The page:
So I showed up in Uganda, and I have to admit, when I set foot on that soil, I was scared. I was really scared. All of us from the plane, we were all lined up, going through customs, and I need to be honest, with every passing moment that went on I was getting more and more frightened. I had only brought one bag with me, my backpack.
And I was terrified of it having it searched. Even a run of the mill, random search. It would be a disaster. My backpack contained my IML sash, a folder full of research on the Ugandan LGBT community, and a computer with a not-so-modest collection of hardcore gay porn.

Recipe for disaster if I was searched. So I was scared. But I got in. And I immediately breathed a sigh of relief. And finally, I was able to truly relax and begin to enjoy the incredible experience I was about to have.

Here is one thing I will say about the Ugandan LGBT community that you probably already know. They are very underground. Extremely underground. So much so that it was difficult to event get in contact, let alone book appointments with activists there. I had reached out to several of them in the weeks leading up to my trip. But it was a long process, and up until a couple of days before I left, I didn't know whether I would get any meetings with them at all. The trip could have been a total bust.

But you know it makes sense. They are so underground. And rightfully so they are so fearful of entrapment. Someone posing as someone they're not to assault them, or kill them. Fake messages on Facebook, by email. It happens. So it took numerous emails, numerous Facebook messages and numerous phone calls before I got the meetings. But once I did get them, they were incredible.

One of the highlights of the trip was meeting with Dr. Frank Mugisha. Dr. Mugisha is the Nobel peace prize nominee I mentioned earlier.

And ironically enough, he was nominated alongside Vladmir Putin. I asked him about that and the irony was not lost on him.

So Dr. Mugisha is the Executive Director of Sexual Minorities Uganda, or SMUG. And it's an organization he started to try to turn things around in the country. So he gives me the address to their offices. First of all, it's not easy to find your way around Uganda. None of the streets are marked. Very few properties are numbered. And this place is totally off the beaten path in Kampala, the capital of Uganda. It's all dirt roads around there, it's a cloudy day, starting to rain, not the most optimistic sign. But finally I find it.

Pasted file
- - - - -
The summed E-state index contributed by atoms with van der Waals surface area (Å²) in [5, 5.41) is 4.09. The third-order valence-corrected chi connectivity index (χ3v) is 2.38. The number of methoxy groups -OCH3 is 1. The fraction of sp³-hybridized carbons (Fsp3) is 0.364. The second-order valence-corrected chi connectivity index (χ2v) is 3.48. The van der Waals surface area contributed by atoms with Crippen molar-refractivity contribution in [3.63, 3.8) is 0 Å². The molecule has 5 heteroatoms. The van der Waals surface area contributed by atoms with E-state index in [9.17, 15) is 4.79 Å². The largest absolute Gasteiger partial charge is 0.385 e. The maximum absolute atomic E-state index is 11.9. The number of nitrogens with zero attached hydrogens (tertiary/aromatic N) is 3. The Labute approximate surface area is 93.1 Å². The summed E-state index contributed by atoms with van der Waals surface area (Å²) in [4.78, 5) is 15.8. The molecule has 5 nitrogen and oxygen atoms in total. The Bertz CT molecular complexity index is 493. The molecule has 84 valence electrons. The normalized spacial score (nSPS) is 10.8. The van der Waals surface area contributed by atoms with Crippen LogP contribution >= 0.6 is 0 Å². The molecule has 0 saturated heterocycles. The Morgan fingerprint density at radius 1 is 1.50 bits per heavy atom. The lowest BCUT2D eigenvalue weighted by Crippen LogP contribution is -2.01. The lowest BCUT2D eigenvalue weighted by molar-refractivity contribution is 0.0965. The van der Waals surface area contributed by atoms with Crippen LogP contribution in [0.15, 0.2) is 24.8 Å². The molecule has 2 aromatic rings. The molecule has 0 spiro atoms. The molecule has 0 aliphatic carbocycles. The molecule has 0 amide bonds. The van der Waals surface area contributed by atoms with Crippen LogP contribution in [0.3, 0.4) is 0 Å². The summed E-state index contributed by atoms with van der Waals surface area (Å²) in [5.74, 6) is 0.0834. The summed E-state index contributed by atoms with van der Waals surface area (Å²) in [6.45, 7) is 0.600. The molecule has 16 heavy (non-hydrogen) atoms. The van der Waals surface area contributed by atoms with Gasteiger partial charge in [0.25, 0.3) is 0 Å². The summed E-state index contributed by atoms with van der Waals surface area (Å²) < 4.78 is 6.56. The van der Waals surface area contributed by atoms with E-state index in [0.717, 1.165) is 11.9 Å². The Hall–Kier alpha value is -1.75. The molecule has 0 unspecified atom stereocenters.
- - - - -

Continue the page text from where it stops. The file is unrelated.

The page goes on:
I walk up to a big, black, reinforced, solid iron gate. No markings of what the property actually is, for obvious reasons. I knock on the big iron door, and a tiny little window slides open - just like in the movies - and they ask who I am. They let me in, and I look around and I see a really beautiful compound. (Of course you can tell they're gay by how well kept it is. And of course they're all super well-dressed). Finally, I'm among my people.

But as beautiful as it is, with their gardens and their nice offices, it is also like Fort Knox. All of their vehicles - glass tinted pitch black so nobody can see who's driving. Digital locks on all the doors so they can go on lockdown in case they get raided.

And it was beautiful and I felt secure there, but you know, it made me sad. It really makes me sad that people who just want to coexist with everyone else peacefully have to take these kind of security precautions. It's just one of those things we take for granted here.

Dr. Mugisha sat down with me for over an hour. He told me all about the work he's doing. Told me about what day to day life is like for a gay person in Uganda, the progress they have made since the "Kill the Gays" bill was introduced. But he also told me something, that again, made me sad. He doesn't believe he will ever see equality for the Ugandan LGBT community in his lifetime. And he's a young guy.

I learned all about the need for activists like him to achieve a balance. A balance between being visible, for their cause and their community, and being careful, for their safety.

He told me about a boy who contacted him, fairly out of the blue, saying that he wanted to commit suicide. That he was going to do it that night, in fact.

And Dr. Mugisha thought about it. He thought that it might be a trap. You never know - these things happen there. But he put his life on the line, and he went to the boy.

It wasn't a trap, and he counseled him for days, and for weeks, and the boy is still alive today. He put his life on the line to save someone else's. That is the kind of bravery you see among the gay rights leaders in Uganda and that I have so much respect for.

I also had the very great pleasure of visiting a primary school in rural Uganda. Now this school is really something special. It is run by the head of the Unitarian Universalist Church in Uganda. And this man is a proud gay rights activist. In rural Uganda.

Now, the people in this tiny little African village in the middle of nowhere, know that the principal of this school is an open advocate for gay rights. And he is teaching their children. And that's alright with them. It is truly a remarkable lesson in the value of community. And the universal power of compassion and understanding.

I would like to tell you a story about this school. It's what you might expect in Africa - dirt floor, no electricity. I was even told it was the first time in their lives most of the students had seen a white person face-to-face. And I was invited to do a Q&A with the Grade 8 class. So they're asking me all sorts of questions about all sorts of things back in the US - what does a dollar bill look like, what’s it like to work in the movie industry - so I'm up there for about an hour, and someone notices my wedding band.

The student stands up and says, "I see you're wearing a ring on your left hand. Are you married?"